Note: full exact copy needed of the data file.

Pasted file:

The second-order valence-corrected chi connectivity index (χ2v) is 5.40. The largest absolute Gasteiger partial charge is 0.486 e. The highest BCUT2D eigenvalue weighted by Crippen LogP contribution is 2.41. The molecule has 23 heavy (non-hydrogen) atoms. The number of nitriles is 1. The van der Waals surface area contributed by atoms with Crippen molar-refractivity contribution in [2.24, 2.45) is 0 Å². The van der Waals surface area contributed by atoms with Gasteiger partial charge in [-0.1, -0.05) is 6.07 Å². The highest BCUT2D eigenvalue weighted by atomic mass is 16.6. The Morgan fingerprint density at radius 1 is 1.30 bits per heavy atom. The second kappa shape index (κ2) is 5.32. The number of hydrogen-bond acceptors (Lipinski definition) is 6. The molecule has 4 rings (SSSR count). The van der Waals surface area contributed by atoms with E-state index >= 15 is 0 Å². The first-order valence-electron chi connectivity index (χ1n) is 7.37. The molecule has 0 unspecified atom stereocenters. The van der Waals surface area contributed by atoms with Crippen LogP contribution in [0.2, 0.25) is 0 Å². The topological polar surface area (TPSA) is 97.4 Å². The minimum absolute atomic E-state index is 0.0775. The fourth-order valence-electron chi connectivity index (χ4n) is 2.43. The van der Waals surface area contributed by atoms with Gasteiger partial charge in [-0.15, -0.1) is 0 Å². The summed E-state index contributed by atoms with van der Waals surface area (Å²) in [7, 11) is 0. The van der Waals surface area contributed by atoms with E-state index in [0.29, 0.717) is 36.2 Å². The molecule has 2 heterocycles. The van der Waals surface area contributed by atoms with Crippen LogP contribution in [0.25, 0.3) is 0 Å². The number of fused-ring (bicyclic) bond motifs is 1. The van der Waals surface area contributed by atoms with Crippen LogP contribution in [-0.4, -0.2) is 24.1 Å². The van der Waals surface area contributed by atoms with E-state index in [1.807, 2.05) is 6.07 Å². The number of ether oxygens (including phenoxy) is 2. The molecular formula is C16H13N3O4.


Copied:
The second-order valence-corrected chi connectivity index (χ2v) is 5.40. The largest absolute Gasteiger partial charge is 0.486 e. The highest BCUT2D eigenvalue weighted by Crippen LogP contribution is 2.41. The molecule has 23 heavy (non-hydrogen) atoms. The number of nitriles is 1. The van der Waals surface area contributed by atoms with Crippen molar-refractivity contribution in [2.24, 2.45) is 0 Å². The van der Waals surface area contributed by atoms with Gasteiger partial charge in [-0.1, -0.05) is 6.07 Å². The highest BCUT2D eigenvalue weighted by atomic mass is 16.6. The Morgan fingerprint density at radius 1 is 1.30 bits per heavy atom. The second kappa shape index (κ2) is 5.32. The number of hydrogen-bond acceptors (Lipinski definition) is 6. The molecule has 4 rings (SSSR count). The van der Waals surface area contributed by atoms with E-state index >= 15 is 0 Å². The first-order valence-electron chi connectivity index (χ1n) is 7.37. The molecule has 0 unspecified atom stereocenters. The van der Waals surface area contributed by atoms with Crippen LogP contribution in [0.2, 0.25) is 0 Å². The topological polar surface area (TPSA) is 97.4 Å². The minimum absolute atomic E-state index is 0.0775. The fourth-order valence-electron chi connectivity index (χ4n) is 2.43. The van der Waals surface area contributed by atoms with Gasteiger partial charge in [-0.15, -0.1) is 0 Å². The summed E-state index contributed by atoms with van der Waals surface area (Å²) in [7, 11) is 0. The van der Waals surface area contributed by atoms with E-state index in [0.29, 0.717) is 36.2 Å². The molecule has 2 heterocycles. The van der Waals surface area contributed by atoms with Crippen LogP contribution in [0.25, 0.3) is 0 Å². The number of fused-ring (bicyclic) bond motifs is 1. The van der Waals surface area contributed by atoms with Crippen LogP contribution in [-0.4, -0.2) is 24.1 Å². The van der Waals surface area contributed by atoms with E-state index in [1.807, 2.05) is 6.07 Å². The number of ether oxygens (including phenoxy) is 2. The molecular formula is C16H13N3O4.